Roberto Laver is an international lawyer and international development practitioner with over thirty years of combined professional experience in law and development, non-profit leadership and academia. He began his legal career in Argentina as an associate of an international law firm in Buenos Aires. In 1989, he joined the World Bank where he worked as senior counsel and project manager in justice reform and anti-corruption projects. After leaving the World Bank, Mr. Laver has worked in several capacities including legal advisor and business consultant at a major Boston law firm, president of a trade association and executive director of a non-profit international association. In such roles, Roberto traveled extensively throughout Latin America, Africa, Asia and Europe.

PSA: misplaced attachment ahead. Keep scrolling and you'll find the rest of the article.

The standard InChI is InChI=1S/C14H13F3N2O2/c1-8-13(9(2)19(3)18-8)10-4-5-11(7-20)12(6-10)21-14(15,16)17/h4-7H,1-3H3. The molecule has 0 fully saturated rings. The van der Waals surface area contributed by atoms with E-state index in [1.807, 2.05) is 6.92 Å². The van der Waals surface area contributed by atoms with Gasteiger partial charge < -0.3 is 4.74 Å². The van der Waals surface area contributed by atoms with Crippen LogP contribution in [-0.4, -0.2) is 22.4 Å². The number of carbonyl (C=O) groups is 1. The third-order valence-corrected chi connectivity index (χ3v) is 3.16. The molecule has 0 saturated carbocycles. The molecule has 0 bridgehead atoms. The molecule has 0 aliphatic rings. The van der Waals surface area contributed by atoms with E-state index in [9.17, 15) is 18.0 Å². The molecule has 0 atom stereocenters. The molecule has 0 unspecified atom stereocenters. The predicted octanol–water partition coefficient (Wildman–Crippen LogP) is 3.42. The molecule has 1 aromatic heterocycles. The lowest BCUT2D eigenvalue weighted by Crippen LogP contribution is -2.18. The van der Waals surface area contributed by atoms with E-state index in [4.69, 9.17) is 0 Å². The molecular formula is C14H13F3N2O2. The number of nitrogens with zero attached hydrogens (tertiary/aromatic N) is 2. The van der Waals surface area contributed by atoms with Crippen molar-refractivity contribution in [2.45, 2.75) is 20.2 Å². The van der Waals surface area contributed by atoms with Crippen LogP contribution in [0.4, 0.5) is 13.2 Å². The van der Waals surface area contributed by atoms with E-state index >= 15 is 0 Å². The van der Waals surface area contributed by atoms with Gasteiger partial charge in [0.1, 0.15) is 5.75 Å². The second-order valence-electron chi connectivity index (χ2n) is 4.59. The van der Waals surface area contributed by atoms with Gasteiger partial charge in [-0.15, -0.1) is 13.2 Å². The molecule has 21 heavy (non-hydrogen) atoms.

Since 2010, he has been engaged in advisory and academic work in the anti-corruption field with a special focus on capacity building of civil society. He has been a Visiting Associate at the Harvard Kennedy School, a Visiting Scholar at Harvard Law School and a Network Fellow at Harvard’s Edmond J. Safra Center for Ethics. In such academic capacities, he has pursued several research projects regarding international donor strategies and practices in the anti-corruption and rule-of-law arena with particular focus on social norms and political culture. Mr. Laver has also taught and published a book and several articles. Mr. Laver taught as adjunct/visiting faculty at the Fletcher School of Law and Diplomacy, Taylor University and Azuay University in Ecuador. He is currently working on a book about corruption and culture in Latin America. Mr. Laver holds a law degree from the Buenos Aires University Law School and master (LLM) and doctorate (SJD) degrees from the University of Virginia Law School.